Today: Should you dress your car's belts?
Belt dressings? Yes or no? I heard on your radio show this week not to spray belt dressings on serpentine belts. I recently was told TO use belt dressings on my serpentine belt by a mechanic. He said it would increase the longevity of the belt -- replacing the lost oils and keeping it more flexible and, therefore, increasing the life of the belt. Why is this not good on today's belts?
TOM: Well, I've found that dressings tend to expand MY belts. Especially Newman's Own. That's why I've switched to the Light Italian.
RAY: The problem with belt dressings is that they're temporary solutions. They just cover up a problem, rather than solve it.
TOM: Most belt dressings contain either a lubricant of some kind, to allow the belt to slip more, or a tacking agent, to allow the belt to grip more.
RAY: The problem is that these agents -- and the solvents that are used as spray-can propellants -- can cause modern belts to swell and delaminate. Belts are made of several layers of rubber, and when they delaminate, these layers come apart and the belt fails.
TOM: In most cases, when a belt is making noise, it's because it needs to be tightened or needs to be replaced. Belt noise also can be caused by a bad belt tensioner or a misaligned pulley. But belt dressing isn't going to address any of those problems in the long term.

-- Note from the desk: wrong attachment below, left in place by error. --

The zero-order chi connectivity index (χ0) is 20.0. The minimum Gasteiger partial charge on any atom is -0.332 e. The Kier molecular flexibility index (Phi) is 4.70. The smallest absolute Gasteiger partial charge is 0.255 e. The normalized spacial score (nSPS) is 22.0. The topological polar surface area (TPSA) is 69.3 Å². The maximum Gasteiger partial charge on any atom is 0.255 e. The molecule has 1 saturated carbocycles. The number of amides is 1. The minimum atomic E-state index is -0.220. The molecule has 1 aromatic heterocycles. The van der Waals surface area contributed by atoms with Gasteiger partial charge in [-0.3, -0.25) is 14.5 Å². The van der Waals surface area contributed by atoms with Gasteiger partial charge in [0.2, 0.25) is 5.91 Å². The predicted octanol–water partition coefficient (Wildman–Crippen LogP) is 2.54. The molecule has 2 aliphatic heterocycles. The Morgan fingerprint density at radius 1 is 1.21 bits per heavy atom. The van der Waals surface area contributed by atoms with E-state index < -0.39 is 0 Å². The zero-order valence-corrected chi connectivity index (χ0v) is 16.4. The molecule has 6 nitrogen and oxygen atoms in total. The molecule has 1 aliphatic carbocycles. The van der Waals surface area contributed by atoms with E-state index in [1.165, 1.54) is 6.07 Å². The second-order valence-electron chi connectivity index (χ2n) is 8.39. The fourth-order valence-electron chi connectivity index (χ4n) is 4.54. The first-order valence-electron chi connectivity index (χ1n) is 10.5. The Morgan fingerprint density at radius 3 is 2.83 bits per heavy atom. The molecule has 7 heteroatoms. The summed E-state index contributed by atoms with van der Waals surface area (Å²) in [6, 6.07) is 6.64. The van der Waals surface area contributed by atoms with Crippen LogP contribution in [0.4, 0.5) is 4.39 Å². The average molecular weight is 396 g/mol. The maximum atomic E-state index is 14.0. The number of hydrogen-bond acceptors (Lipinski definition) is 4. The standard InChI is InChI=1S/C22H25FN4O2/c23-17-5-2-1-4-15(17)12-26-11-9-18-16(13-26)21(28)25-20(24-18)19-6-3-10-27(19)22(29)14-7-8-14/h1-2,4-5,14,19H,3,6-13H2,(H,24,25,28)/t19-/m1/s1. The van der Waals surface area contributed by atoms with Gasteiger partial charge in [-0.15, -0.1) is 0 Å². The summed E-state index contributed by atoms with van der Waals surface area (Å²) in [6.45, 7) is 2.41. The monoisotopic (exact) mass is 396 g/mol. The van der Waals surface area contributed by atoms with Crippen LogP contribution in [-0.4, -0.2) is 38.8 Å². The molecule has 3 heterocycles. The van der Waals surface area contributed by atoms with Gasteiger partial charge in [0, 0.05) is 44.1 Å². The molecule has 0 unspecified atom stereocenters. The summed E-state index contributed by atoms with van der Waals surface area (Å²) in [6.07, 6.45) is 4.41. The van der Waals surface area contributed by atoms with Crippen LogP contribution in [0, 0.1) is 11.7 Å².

RAY: Of course, if you know for a fact that your belt is just old and worn out -- and it's not a tension, tensioner or pulley problem -- and the noise is driving you nuts, and you just want to keep the belt quiet for a couple of weeks until your in-laws leave town, then spray all the dressing you want on it.
TOM: But I don't know of any maker of serpentine belts that approves of belt dressing for its products. And it's a short-term band-aid at best. So dress your salads, and tighten or replace squealing belts, Bruce.